Jessica Golden Cortes, Michael Lasky
Davis & Gilbert LLP

A federal judge in the Eastern District of Texas granted a nationwide preliminary injunction yesterday that will – at least temporarily – prevent the new federal overtime rules from taking effect on December 1, 2016.

As we have discussed in prior alerts, the Department of Labor (DOL) issued a Final Rule in May 2016, which required, among other obligations, that:

(a) as of December 1, 2016, employers would have to pay white collar employees a minimum annual salary of at least $47,476 in order to classify them as exempt from overtime pay (assuming the employees also performed bona fide administrative, professional, or executive duties); and

(b) the minimum salary level would be increased automatically every three years to reflect the 40th percentile of full-time workers in the lowest wage region of the country.

In this surprising decision, the judge determined that the DOL exceeded its authority when it implemented these provisions of the Final Rule, because, in effect, they created a “de facto salary-only test” for determining overtime eligibility for white collar workers, and improperly ignored Congress’s intended focus in the federal wage law on the duties that white collar workers perform.

While for now, the new minimum salary rule will not go into effect on December 1, 2016, it is expected that the DOL will appeal the judge’s ruling to the Fifth Circuit. It is also important to keep in mind that the judge granted a preliminary injunction, not a permanent injunction, so the law could still take effect. Regardless, the ultimate fate of the DOL’s Final Rule could also be decided by the new administration.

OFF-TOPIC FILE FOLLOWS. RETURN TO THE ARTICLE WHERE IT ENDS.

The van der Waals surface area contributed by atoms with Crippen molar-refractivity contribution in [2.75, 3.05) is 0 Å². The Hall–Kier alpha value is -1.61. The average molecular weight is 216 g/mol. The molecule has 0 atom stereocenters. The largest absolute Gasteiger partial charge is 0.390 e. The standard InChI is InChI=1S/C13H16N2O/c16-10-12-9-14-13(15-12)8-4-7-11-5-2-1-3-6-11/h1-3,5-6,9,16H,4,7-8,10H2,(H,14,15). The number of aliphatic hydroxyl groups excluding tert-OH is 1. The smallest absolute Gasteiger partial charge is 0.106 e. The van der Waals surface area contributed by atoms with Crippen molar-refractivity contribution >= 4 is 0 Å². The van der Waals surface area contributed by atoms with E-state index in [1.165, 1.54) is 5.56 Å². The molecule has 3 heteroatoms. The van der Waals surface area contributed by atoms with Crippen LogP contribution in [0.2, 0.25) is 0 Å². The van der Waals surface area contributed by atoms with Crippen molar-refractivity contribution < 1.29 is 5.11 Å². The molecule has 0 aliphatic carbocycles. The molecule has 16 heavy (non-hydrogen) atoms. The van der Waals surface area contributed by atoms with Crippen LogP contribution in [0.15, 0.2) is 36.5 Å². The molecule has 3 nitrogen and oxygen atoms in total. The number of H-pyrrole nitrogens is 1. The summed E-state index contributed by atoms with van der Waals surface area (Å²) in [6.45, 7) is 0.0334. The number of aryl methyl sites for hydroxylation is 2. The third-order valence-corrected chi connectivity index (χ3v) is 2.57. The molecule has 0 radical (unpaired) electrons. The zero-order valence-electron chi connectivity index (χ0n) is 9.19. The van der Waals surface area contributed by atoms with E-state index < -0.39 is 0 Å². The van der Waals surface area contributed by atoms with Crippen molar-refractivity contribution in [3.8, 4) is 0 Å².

In assessing next steps, employers must remain mindful of complying with state and local laws governing overtime. For example, currently in New York, employers must pay white collar workers at least $35,100 annually to classify them as exempt from overtime under state law. Moreover, proposed legislation in New York State, which is expected to shortly become law, would increase this New York exempt salary minimum depending on the size and geographic location of the employer on an incremental scale between December 31, 2016 and December 31, 2021. For New York City employers with 11 or more employees specifically, under this proposed legislation, the new minimum exempt salary would go up to $42,900 annually as of December 31, 2016, up to $50,700 annually as of December 31, 2017, and up to $58,500 as of December 31, 2018. In California, employers must currently pay white collar workers at least $41,600 annually to classify them as exempt from overtime under state law. For California employers with 26 or more employees, the mandatory minimum increases to $43,680 as of January 1, 2017, and will increase incrementally up to $62,400 by January 1, 2022. For California employers with 25 or fewer employees, the mandatory minimum increases to $43,680 as of January 1, 2018, and will increase incrementally to $62,400 as of January 1, 2023.

We are continuing to monitor all overtime-related developments on local, state and federal levels, and will provide additional information as it becomes available. In the interim, employers who have not yet implemented or advised employees of pending changes should undergo a business analysis to determine whether to hold off on moving forward. Employers who previously notified employees of anticipated changes must consider whether to maintain the status quo, or to suspend or alter implementation. As part of this analysis, employers should consider: (i) whether potentially impacted employees meet the FLSA’s duties test; (ii) impact on employee morale; and (iii) related business risks.


Jessica Cortes ( and Michael Lasky (